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Editorial - Net holds exciting possibilities for readers, businesses

Unless you've had your head in the sand for the past decade, you should know by now that the Internet isn't just a fad. It's also more than a pleasant diversion or entertainment frill. It's an enticing, exciting and still evolving business tool t...

Unless you've had your head in the sand for the past decade, you should know by now that the Internet isn't just a fad.

It's also more than a pleasant diversion or entertainment frill. It's an enticing, exciting and still evolving business tool that's shaping some of the biggest changes that consumers, the business world and news media have seen in decades.

Just how big is it? About $30 billion will be spent on Internet advertising this year, according to Gordon Borrell, CEO of an executive-level research and consulting firm who addressed Forum Communications companies, including the Echo Press, at an online conference in Fargo this week.

People aren't just using the Net for play. It's a huge research tool. Consumers are turning to it to decide which house or car to buy or where to find health care or a job. Eighty percent of new homebuyers reported using the Net at least in the initial stages of their search.

And the amazing thing is, the Net is still in its infancy. Just 10 years ago, there was no "Google" or "MySpace." No one heard of You Tube when it launched just three years ago. Borrell compares the Net now to how TV was in the 1950s - a time when Howdy Doody was the most popular show. Think how much TV has changed since then and one can only imagine what the Net will be doing in the next five or 10 years.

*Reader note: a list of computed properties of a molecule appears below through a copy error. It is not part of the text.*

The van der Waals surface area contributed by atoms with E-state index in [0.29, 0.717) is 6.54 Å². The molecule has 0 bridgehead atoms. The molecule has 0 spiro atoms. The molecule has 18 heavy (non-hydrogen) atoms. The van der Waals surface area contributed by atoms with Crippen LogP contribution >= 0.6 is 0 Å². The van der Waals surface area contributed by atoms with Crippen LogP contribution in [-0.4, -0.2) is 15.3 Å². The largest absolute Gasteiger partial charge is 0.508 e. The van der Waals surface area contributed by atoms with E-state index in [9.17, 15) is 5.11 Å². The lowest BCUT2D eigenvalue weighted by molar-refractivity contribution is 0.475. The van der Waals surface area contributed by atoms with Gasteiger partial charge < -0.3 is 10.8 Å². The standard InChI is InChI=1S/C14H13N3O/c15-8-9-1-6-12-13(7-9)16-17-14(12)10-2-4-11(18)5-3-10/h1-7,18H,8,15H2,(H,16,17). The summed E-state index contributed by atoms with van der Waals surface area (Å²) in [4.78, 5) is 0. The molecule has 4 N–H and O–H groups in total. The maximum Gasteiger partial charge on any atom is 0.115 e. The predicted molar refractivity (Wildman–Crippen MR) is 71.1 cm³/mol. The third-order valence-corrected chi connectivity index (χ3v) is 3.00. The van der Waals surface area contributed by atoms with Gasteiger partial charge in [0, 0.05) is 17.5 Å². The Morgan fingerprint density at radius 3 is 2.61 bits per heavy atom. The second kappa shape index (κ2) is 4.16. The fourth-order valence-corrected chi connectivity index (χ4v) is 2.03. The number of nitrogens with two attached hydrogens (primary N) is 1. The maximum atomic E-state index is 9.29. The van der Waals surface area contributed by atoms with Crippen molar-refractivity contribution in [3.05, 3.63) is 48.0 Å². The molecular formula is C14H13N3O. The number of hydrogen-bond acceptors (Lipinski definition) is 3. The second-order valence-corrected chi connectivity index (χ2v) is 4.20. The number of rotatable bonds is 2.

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Borrell predicts that the search and video capabilities of the Net will continue to rise in popularity. He projects that online video ads, which now account for only about 5 percent of the money spent on Net advertising will increase to 35 percent in five years.

Borrell believes more and more local businesses, which had been a little resistant in embracing the new technology, will continue to move their ad dollars into the Net. In fact, he predicted that by 2015 the amount of money advertisers are spending on the Internet will eclipse all other forms of advertising.

All of these profound changes create big challenges - and opportunities - for newspapers. Instead of resisting those changes or ignoring them, the Echo Press and other Forum Communication publications are making a committed effort to keep pace with the evolving technology.

The Echo Press was one of the first weekly newspapers in the state to launch a Web site more than 10 years ago and we keep trying to make improvements, add new features and satisfy readers' thirst for local information.

There are also some exciting new advertising tools becoming available online. One is a "Marketplace" directory on our Web site that allows local businesses to promote their products or services. It's a handy way for consumers to shop, find bargains and even get a Google map visual to the business they're interested in. Soon, the Marketplace businesses will even be able to tailor their advertising directly to readers who are interested in their products. A feature story about camping, for instance, could include a Marketplace link to a local store offering bargains on camping supplies. That's just one of the Web sales tools we're developing.

In short, the Net is creating a whole new world of opportunity for businesses, newspapers and readers. We invite readers to let us know what they like, dislike or want to see on our Web site. Make a post at the end of this editorial or send an e-mail to editor@echopress.com . Local business owners are also encouraged to contact our sales representatives to find out how they can take full advantage of this amazing technology.

The Echo Press remains firmly committed to the print version of the paper but we will continue to explore the exciting possibilities of the Internet. We urge readers and businesses to help guide the journey.

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